Environmental governance in the Warwick Junction Urban Renewal Programme.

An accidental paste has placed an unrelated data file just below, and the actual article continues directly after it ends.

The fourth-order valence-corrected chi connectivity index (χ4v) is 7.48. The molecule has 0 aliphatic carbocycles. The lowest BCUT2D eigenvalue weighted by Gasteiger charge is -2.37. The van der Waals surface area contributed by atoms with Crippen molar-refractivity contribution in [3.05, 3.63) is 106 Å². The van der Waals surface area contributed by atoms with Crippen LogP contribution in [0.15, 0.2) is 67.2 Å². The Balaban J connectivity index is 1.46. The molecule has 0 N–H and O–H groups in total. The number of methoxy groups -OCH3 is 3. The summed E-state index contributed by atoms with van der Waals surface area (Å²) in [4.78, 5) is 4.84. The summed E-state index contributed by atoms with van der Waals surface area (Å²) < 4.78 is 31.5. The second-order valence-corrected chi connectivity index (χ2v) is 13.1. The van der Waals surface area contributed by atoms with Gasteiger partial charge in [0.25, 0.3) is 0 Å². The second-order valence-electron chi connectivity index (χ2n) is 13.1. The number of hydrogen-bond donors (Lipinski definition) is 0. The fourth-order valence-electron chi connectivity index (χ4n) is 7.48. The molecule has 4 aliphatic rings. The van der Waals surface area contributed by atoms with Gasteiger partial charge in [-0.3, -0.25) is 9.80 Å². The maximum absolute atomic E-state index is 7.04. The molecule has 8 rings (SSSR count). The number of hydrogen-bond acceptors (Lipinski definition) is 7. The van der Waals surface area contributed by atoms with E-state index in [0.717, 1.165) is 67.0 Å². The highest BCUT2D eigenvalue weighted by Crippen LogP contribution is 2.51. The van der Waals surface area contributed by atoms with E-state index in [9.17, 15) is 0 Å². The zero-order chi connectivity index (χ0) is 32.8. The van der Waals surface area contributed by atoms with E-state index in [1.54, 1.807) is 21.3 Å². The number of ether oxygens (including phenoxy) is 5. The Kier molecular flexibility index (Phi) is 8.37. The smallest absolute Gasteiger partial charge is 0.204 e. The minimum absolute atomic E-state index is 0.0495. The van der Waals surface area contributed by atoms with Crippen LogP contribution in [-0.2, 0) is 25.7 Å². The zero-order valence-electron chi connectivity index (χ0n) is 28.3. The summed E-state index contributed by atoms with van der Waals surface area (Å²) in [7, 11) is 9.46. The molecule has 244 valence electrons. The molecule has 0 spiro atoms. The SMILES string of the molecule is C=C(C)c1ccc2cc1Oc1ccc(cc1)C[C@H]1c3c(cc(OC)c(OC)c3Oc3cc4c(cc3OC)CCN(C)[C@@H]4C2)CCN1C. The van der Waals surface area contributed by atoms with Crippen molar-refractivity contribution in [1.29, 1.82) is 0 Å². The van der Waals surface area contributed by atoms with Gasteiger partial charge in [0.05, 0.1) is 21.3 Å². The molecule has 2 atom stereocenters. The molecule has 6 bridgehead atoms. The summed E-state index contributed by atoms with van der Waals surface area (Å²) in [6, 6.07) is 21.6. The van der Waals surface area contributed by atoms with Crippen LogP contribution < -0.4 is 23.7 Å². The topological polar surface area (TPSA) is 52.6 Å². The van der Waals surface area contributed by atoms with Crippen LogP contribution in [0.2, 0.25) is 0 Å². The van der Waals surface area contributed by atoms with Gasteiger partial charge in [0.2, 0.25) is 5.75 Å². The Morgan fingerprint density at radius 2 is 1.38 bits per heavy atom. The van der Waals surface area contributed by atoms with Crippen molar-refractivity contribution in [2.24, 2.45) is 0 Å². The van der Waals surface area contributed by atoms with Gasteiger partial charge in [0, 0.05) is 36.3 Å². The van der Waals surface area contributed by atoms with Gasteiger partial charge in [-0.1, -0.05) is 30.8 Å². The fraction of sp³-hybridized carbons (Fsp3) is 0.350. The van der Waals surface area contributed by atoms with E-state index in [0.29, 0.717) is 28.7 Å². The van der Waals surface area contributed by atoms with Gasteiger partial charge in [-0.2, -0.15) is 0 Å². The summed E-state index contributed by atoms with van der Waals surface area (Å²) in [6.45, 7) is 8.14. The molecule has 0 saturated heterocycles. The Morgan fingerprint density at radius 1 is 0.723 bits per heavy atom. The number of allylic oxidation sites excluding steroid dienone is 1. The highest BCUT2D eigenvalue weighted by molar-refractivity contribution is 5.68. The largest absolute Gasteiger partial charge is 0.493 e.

Governance is defined here as the process of decision-making and implementation. Public participation which leads on from good governance is a process leading to a joint effort by stakeholders, technical specialists, the authorities and the developing agent who work together to produce better decisions than if they had acted independently. Environmental decision-making and environmental partnerships go hand in hand in the sense that good environmental decision-making can only take place if sustainable environmental partnerships are formed. This thesis focuses on the case study of the Warwick Junction Urban Renewal Programme as an example of an area based management development project in the eThekwini Municipality. Warwick Junction is a vibrant trading and transport node in the heart of the city. The area is complex in terms of its biophysical, societal, economic and political structures. The purpose of the implementation of an Urban Renewal Program in July 1996 in Warwick Junction was to uplift and upgrade this inner city area so as to provide an improved trading and residential environment. A large number of projects that fall under this renewal programme have been completed. Community involvement in these projects has been implemented via community representation on a steering committee. It is proposed that a process of good governance is necessary to integrate sustainability into all spheres of development. The aim of this research therefore is to assess the decision-making processes for a number of environmental projects in Warwick Junction. The following projects that have already been completed will be the focus of this study: The Warwick Triangle Playground, Herb Traders Market, Bovine Head Cookers facility, Mealie Cookers Facility and the Badsha Peer Project. Theories of urban governance, public participation, environmental decision-making and environmental partnerships under the broader framework of sustainability, form the conceptual framework for this study. A qualitative approach has been employed in this research. Primary data has been derived from focus groups and open-ended interviews. A set of social sustainability indicators that was derived from the theoretical framework was used to determine the most successful project. Results show that the Mealie Cookers Project displayed all the characteristics of good urban governance. It is also considered to be a sustainable project because as part of its commitment to the urban renewal programme it has balanced the social, economic and environmental needs of present and future generations in Warwick Junction. This was the most successful project out of the five projects as it ranked very high on the social sustainability indicator table followed by the Muthi Traders market, the Badsha Peer Shelter, the Playground Facility and lastly the Bovine Head Cookers facility. The Muthi Market ranked as high as the Mealie Cookers Project on the social sustainability indicator table. This is due to adequate participation with affected communities which allowed them to contribute towards the decision-making process. The strength of the Badsha Peer Shelter Project lies in the good governance and good environmental decisions being taken, win-win partnerships and overall empowerment of stakeholders. The Playground Facility brought with it many political tensions as there were two civic associations that were at loggerheads with each other surrounding the whole project. The strength of this project lies in its transformative participation as the affected communities ideas were used to decide on the location of the park. There were also many political tensions among the Bovine Head Cookers. As a result of the cookers belonging to different political parties, an issue of territory was brought to the surface. Due to serious conflict between cookers and the renewal team, this project has taken three years to implement. It is thus considered to be the most unsuccessful project out of the five projects researched. It is therefore evident that three out of the five projects have been successful, displaying appropriate environmental governance. The results indicate that the environmental decision-making mechanisms that have been employed by the urban renewal team have been transformative in the sense that they not only give a voice to the communities, but also have empowered them in the process. Adequate public participation has also contributed to the success of the programme along with win-win types of partnerships that have formed. It is therefore concluded that the urban renewal decision-making mechanisms implemented in the Warwick Junction have contributed to the sustainability of the development programme.
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